A FORMER Scottish Parliament political adviser is set for a key role in incoming US president Joe Biden’s administration as National Security Council (NCS) senior director for European affairs.

Dr Amanda Sloat, a fellow at the Brookings Institution, was an adviser to the Parliament’s European Committee between 2000-2002.

She authored a report for the committee on Scotland’s implementation of EU policy initiatives.

She had similar roles in the Northern Ireland Assembly and the European Commission, and was an assistant secretary for Southern Europe and Eastern Mediterranean affairs at the State Department during Barack Obama’s administration. Her US government career also includes time as a senior adviser at the NSC and State Department and a senior staffer at the House of Representatives committee on foreign affairs.

Sloat has written widely on European politics in academic and foreign policy media and has published a book – Scotland in Europe: A Study of Multi-Level Governance.

Her PhD thesis at the University of Edinburgh was titled “Scotland’s role in the European Union: expectations of multi-level governance among political elites – an actor-centred approach.”

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In it, she examined the role of political elites in the Europeanisation of regional governance, and argued that domestic conceptions of governance shaped how elites “view their participation in European Union (EU) decision-making”.

She went on to compare the experiences of Scotland and Catalonia, two “regions” which had recently gained greater political autonomy.

Her paper considered how European integration had encouraged the decentralisation of power and gave contextual information on the process of devolution and the status of domestic constitutional arrangements in the UK and Spain.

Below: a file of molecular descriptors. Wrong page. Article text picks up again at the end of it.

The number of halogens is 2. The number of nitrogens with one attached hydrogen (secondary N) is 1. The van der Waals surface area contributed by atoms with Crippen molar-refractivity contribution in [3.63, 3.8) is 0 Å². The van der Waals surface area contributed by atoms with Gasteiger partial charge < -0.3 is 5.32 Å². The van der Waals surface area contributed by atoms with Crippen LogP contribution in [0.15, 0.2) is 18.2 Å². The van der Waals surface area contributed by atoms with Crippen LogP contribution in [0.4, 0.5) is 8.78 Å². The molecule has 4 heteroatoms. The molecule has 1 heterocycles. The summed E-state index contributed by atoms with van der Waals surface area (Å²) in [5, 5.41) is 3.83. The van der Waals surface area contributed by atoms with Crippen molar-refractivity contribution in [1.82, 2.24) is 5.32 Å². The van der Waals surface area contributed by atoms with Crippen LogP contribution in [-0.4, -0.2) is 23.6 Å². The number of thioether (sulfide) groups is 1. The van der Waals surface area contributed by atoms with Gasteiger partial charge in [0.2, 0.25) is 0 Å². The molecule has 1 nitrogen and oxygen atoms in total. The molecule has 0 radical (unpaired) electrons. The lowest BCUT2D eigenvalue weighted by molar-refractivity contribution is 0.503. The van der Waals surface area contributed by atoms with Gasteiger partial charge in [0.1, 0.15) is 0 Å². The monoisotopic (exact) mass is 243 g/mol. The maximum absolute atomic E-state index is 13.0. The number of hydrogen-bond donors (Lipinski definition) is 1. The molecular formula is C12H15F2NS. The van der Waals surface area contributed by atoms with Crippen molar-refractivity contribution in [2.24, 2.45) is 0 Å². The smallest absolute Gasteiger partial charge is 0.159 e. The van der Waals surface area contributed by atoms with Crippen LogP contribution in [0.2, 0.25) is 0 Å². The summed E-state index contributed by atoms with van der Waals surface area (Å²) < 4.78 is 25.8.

It examined how political elites were seeking greater participatory rights in the EU, “evaluating the effectiveness of domestic and European channels of influence”.

Sloat argued that Catalan and Scottish elites had been successful in placing issues on the EU agenda and sustaining the debate on regional participation in decision-making. She added: “While the gradual formation of institutionalised channels of co-operation could lead to greater influence in the EU policy process over the long term, it would be more appropriate in the short-term to focus on the agenda-setting powers of regional elites.”

In another report – Divided Kingdom: how Brexit is remaking the UK’s constitutional order – Sloat suggested a constitutional route to indy might help an independent Scotland with any future bid to rejoin the EU.

She said: “If Scotland votes for independence in a post-Brexit referendum, the UK would be consumed with more messy separation negotiations and diminished as an international actor.

“The EU would be forced to consider Edinburgh’s application to (re)join the club, with member states more likely to be supportive if independence occurred within a constitutional process.”

With such a stellar background, her expertise in Brexit, UK politics and the EU should prove useful to Biden who has indicated any trade deal with the UK would be shelved until he had sorted out his domestic economy.

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Sloat had just arrived in Northern Ireland as terrorists wrought havoc upon the US in the Twin Tower attacks of 9/11, and recalled in an article for Brookings for last year’s anniversary: “My new boss insisted that I come to her house, where I watched news reports, called family and friends, and slept in a borrowed nightgown. It was the first of many kindnesses from people who knew first-hand the scourge of terrorism, as they had lived through decades of sectarian violence known as the Troubles, that resulted in over 3600 deaths.”

She said British and Irish leaders observed years later it had “created a moment of opportunity by changing the political context and perceptions of terrorism, which led the IRA to decommission”.

However she warned: “That hard-earned peace should not be squandered, by Britain or the United States.”